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The ethics of rebuilding Iraq

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Bear in mind that there was a peculiar threat that Saddam Hussein posed ... There's a logic in the administration's reasoning. You can't make [weapons of mass destruction] WMD in any amounts that matter in a cave in Afghanistan. You must have a sophisticated military-industrial factory. A fly-by-night, nomadic terrorist group can't get its arms around it. You need a nation state willing to do this. The only nation state that was deeply invested in bio-chemical stuff was Iraq.

Skip to next paragraph A common line holds that since Napoleon, no two "mature" democracies have ever fought a war against each other. Why don't democracies typically fight each other? If they don't, how does that affect the ethics of shaping the world in the American image and likeness?

Kidder: I think what happens is that first of all, the essence of democracy, there are controls and checks and balances... [They] make it difficult for a country to get itself in a situation of tyranny that would [lead it to] say "Yes, we're going to fight this war no matter what."

Now, that doesn't speak to the short term. One of the things that critics of the Bush administration have pointed out: We've come close to that now. It's as though the military and political apparatus has been taken over by a group that said "We're going to fight no matter what." But then you look at the polling data. Most people in this democracy are in favor of that.

I also think probably war is the last and most stupid and idiotic of the methodologies whereby one resolves conflict .... Most democracies are sophisticated enough to realize the cost of war, and they realize the need for compromise.... I want to read something to you. This is an excerpt from a recent Monitor article:

"There were waves and waves of people coming at them, with AK-47s, out of this factory, and they were killing everyone," says Lieutenant Colonel Radcliffe. "The commander called and said, 'This is not right. This is insane. Let's hit the factory with close air support and take them out all at once.'"

For some soldiers, trauma is already sinking in. "For lack of a better word, I feel almost guilty about the massacre," says one soldier privately. "We wasted a lot of people. It makes you wonder how many were innocent. It takes away some of the pride. We won, but at what cost?"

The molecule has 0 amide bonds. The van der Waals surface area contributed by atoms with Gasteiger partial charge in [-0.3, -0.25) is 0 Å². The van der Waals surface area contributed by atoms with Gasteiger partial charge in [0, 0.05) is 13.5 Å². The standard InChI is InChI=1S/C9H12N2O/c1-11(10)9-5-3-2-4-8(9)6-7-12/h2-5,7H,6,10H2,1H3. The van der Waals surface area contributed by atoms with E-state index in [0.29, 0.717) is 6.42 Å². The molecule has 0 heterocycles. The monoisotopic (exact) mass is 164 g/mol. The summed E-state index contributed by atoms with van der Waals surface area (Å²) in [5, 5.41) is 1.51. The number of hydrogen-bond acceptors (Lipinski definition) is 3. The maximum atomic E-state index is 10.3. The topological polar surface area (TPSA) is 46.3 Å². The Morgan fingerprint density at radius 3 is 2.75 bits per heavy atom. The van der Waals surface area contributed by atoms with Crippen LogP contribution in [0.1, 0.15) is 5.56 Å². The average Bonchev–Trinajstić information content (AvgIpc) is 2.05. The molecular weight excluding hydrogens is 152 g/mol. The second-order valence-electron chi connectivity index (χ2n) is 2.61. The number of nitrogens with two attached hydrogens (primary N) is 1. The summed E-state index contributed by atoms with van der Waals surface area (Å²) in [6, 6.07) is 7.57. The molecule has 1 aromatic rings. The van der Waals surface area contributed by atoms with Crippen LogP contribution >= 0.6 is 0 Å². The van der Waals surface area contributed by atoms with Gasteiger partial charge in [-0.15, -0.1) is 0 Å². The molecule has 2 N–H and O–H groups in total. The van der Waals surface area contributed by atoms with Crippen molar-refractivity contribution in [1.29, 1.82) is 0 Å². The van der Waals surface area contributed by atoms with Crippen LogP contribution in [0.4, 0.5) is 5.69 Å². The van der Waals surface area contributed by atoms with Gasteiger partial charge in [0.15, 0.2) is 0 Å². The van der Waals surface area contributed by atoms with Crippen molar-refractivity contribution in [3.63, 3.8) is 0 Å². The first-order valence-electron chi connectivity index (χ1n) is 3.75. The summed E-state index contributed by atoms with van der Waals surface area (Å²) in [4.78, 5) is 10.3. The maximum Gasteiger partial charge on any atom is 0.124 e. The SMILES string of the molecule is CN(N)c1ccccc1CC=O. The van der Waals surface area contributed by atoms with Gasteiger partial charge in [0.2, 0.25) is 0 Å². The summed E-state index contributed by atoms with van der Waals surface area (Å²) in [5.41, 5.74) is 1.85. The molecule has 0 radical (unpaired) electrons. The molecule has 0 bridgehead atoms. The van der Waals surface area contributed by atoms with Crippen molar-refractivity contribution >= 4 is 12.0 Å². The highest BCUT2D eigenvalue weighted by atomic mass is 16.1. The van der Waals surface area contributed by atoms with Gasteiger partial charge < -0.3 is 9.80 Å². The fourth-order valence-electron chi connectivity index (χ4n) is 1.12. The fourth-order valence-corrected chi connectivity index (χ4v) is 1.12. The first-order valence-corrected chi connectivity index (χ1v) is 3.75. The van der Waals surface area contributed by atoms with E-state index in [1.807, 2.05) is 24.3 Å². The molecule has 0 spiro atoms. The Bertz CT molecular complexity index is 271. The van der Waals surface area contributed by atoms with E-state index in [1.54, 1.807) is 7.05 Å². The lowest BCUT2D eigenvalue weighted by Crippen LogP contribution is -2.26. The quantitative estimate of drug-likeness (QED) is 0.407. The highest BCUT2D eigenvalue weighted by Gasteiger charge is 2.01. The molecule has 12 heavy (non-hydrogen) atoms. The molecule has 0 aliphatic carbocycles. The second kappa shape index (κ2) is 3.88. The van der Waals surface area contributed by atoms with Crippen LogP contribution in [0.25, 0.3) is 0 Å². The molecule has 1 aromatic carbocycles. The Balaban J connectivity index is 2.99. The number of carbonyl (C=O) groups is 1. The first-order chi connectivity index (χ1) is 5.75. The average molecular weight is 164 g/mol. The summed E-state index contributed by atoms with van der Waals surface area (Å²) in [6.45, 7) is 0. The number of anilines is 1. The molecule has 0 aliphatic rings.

Can you comment on the ethical situations these young soldiers are facing? How do they make sense of moral courage in these situations? Are they being trained for this kind of dilemma?

Kidder: We've not done a good job raising the next generation to understand the need for a meaningful philosophy of life. There's some polling data suggesting that younger people aren't interested in a philosophy of life. They're looking for success.

Suddenly in these [war] situations, these metaphysical questions confront you. As Americans, we're not very prepared for this. We're not a very introspective culture. It's as if we say: "We don't think great existential thoughts, we're not French. We get the work done."

Suddenly, though, in doing the course of work in war, we're coming face to face with the heart of darkness. These are profound wrenching questions.

Imagine, if just two weeks before they had ... bombed Jacksonville, Florida. Well, these soldiers wouldn't hesitate in fighting. They'd say, "It doesn't matter, they're not innocent." But these days, there's such an asymmetry, our weapons are so darn good, we have the luxury of asking those questions.

Look at casualty counts from WWII, even Vietnam. They were orders of magnitude higher. Nobody in Vietnam was raising those questions. Soldiers were saying, "If I can save a few more soldiers by mowing down these 500, by God, I'll do it." In a sense, and I don't want to celebrate this fact, that are our soldiers are in anguish is a kind of privileged philosophical position. That's been unavailable in previous generations.

Our question is: How do we deal with that? It may be harder and harder to find young people willing to do the work of war. It may not be a bad thing. That's what commander on ground [in the story excerpt] is responding to. War has become a bit sterile and antiseptic. We're bombing people you can never see, from hundreds of miles away with a Tomahawk missile. The old-fashioned warfare, where the enemy sets at you in waves, causes you to suddenly think there must be a better way to treat this. Do it all at once with a bomb from distance. The problem there is then you don't have to think about it. I suppose I'd always want people to think about it.